Monday -- February 2, 1998 -- The Club is CLOSED
The water level is 6.3 and falling slowly... and flooding is already forecast for this weeks anticipated rains... so it looks as though it will be several days before the Island will be open again.

Tuesday -- February 3, 1998 -- The Club is CLOSED
The captain came down yesterday and brought an old winch from a boat trailer which we rigged to raise and lower the rope that raises the pull rope. Previously this was done at the tree near the ferry landing, but of course the water does not have to rise too far before that is not possible without waders. The winch is now attached to the telephone pole nearest the clubhouse, and assorted caretakers will not even have to get their wellingtons wet to raise the pull rope higher. A wet rope is heavy, and the winch should allow us to get the rope higher than it was during the infamous snag of the recent 11 ft flood. The rain started here at about 1030 hrs, but the Island is battened down for the coming northeaster.

Wednesday -- February 4, 1998 -- The Club is CLOSED
At 1345 hrs got the call from Jackie at the weather forecast office to inform us officially that the river would flood (over 10 feet) and that the river was expected to crest at 10-11 feet sometime Friday morning. Of course, browsing Tryon's wonderful links on our own home page I already knew this, but it was reassuring to actually get a call of warning from "the authorities." The Caretaker's Wife is already making arrangements to spend Thursday night off Island. Stay tuned... the adventure continues.

Friday -- February 6, 1998 -- The Club is CLOSED
Well... the river went above 9 feet at 0600. Because the graph still shows the water rising rapidly (.2 ft/hour) it looks like the decision to take the second row of canoes out will be made about 1400 hrs. This is about the time we can expect the new river statement and forecast. It is also the time we should be over 10 feet, which the current forecast says we will not reach until tomorrow morning!@#&#!! The captain's new equipment for raising the ferry rope works well. But the big excitement was the pileated woodpecker hanging out at the suet feeder for about 20 minutes. He is a handsome fellow, who acted as though it was his first encounter with suet, and liked it. I hope he will be back.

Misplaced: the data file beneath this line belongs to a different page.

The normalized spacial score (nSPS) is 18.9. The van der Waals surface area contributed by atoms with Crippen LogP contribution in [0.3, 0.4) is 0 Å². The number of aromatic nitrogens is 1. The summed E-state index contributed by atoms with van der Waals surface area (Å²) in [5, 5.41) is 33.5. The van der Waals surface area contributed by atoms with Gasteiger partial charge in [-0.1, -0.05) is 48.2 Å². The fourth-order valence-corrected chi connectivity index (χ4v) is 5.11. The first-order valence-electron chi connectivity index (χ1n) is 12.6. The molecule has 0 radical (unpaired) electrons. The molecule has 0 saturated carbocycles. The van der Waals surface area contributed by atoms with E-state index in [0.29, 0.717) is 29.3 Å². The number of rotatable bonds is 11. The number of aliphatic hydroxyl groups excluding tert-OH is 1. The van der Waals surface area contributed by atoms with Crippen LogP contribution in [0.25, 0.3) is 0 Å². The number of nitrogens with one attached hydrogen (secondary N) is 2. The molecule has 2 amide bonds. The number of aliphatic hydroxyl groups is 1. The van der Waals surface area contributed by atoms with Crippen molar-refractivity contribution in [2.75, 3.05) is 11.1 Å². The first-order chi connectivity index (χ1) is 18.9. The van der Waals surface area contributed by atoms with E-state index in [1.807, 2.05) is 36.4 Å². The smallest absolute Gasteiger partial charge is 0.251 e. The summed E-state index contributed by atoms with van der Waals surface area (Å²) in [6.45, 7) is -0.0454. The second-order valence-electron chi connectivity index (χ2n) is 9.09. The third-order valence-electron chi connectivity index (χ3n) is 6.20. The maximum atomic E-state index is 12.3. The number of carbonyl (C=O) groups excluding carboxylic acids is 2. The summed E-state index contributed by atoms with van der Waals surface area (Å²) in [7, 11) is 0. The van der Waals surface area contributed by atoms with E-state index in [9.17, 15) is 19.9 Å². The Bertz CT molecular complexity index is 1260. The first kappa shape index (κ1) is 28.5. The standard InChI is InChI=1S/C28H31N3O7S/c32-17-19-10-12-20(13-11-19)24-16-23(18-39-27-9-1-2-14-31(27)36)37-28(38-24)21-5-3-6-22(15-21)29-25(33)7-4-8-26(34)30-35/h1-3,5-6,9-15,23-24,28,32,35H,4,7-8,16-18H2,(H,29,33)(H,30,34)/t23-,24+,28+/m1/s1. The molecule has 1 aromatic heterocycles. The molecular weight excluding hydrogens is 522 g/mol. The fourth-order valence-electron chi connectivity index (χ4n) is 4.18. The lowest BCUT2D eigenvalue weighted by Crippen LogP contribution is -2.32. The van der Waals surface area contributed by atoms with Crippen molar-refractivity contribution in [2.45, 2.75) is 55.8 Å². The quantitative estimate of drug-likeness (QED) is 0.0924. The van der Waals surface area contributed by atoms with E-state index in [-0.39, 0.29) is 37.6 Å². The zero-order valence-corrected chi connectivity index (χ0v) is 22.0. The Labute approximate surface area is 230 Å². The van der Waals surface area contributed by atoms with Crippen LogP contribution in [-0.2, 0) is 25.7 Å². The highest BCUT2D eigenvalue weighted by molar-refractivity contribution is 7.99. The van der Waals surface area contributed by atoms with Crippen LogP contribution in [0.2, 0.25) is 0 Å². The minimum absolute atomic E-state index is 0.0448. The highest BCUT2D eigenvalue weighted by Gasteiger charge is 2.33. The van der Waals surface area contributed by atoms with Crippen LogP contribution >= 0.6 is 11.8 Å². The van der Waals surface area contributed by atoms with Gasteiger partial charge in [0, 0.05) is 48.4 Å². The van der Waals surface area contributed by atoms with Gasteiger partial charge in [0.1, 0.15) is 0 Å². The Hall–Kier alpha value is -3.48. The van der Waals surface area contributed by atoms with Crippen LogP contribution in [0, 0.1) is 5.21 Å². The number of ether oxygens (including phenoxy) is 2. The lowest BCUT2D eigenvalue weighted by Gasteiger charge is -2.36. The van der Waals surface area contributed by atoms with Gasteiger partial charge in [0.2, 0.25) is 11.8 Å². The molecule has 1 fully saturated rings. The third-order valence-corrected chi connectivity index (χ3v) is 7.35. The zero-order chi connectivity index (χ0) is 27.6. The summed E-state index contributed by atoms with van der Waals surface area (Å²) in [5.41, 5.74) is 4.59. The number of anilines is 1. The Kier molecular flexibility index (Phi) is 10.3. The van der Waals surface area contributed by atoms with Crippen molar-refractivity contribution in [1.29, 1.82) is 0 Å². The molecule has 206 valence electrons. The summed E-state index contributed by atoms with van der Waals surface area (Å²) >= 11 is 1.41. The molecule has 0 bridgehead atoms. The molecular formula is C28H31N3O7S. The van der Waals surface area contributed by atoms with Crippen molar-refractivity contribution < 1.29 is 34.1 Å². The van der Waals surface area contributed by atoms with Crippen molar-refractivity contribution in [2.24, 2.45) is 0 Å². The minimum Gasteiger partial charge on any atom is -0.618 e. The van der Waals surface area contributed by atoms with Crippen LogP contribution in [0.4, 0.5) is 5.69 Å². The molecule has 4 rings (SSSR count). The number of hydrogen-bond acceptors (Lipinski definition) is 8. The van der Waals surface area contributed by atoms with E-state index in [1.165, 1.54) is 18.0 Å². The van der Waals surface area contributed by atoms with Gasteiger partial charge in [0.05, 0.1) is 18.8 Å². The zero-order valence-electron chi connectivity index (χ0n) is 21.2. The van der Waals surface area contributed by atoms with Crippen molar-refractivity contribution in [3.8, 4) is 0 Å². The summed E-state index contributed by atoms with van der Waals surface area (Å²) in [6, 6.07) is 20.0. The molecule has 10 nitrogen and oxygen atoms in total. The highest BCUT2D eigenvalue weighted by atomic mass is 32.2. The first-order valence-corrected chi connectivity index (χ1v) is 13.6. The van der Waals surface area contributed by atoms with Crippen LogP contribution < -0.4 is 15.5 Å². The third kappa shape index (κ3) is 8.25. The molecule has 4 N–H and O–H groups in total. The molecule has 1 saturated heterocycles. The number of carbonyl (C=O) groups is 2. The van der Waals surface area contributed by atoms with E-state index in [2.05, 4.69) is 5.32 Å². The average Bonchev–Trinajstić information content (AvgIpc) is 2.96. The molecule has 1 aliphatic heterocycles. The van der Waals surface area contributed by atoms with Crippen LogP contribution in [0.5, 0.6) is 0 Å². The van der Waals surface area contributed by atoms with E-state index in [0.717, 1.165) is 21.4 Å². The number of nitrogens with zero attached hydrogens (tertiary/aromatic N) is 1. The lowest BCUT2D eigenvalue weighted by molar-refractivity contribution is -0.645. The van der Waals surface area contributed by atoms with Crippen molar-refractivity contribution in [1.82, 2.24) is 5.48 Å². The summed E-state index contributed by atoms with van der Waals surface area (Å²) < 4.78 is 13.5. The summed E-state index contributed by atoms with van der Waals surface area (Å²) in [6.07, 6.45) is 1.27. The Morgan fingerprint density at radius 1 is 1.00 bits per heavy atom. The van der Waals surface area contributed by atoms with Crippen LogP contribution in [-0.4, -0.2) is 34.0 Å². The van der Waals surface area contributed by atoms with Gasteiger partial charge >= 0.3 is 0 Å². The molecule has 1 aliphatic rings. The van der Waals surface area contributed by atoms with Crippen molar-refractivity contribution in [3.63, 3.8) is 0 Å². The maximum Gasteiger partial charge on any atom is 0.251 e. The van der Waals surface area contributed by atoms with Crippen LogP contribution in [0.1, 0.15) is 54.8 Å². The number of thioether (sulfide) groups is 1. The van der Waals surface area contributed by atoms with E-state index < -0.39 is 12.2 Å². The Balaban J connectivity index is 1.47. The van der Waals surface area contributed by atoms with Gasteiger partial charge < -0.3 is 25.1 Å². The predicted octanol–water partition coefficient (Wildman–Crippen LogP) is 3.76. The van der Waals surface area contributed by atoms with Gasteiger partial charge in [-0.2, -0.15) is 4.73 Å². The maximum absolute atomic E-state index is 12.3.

Saturday -- February 7, 1998 -- The Club is CLOSED
The river crested around midnight at 9.9 feet, which means the lawn was covered and only the area immediately around the house and workshop was dry... or rather muddy and uncovered. For some reason the Island becomes a haven for waterfowl during these situations, probably because of the calm water in the lee of the house, and great quantities and varieties of ducks gather. Doing the rounds just before midnight I disturbed a great blue heron fishing not ten paces from the clubhouse steps. The Island will also be closed on Sunday.

Monday -- February 9, 1998 -- The Club is CLOSED
Saturday night I happened to see a bright meteor fall so close that it seemed the meteorite may have landed in the grassy area between the parkway parking lot and the hill path, so anyone traversing that area should keep your eyes on the ground. It was big (comparatively) and seemed to glow brighter, slow, and then wink out about 100 feet above the ground.

There was a significant frost on the ground this morning when we went to do the morning canoeing commute... the first day in some time. None the less, down here Spring is beginning. Sitting out at dusk last night it was hard not to notice the change in the silhouette of the darkish winter tree branches against the background of the still lighted sky. Usually the tracery of the tree branches is smooth in winter, but now the outline is bumpy and knobbly, as various trees are well advanced putting out large buds or other protrusions. And while all of the bluebells have not appeared, some of the early ones have already started to open their buds.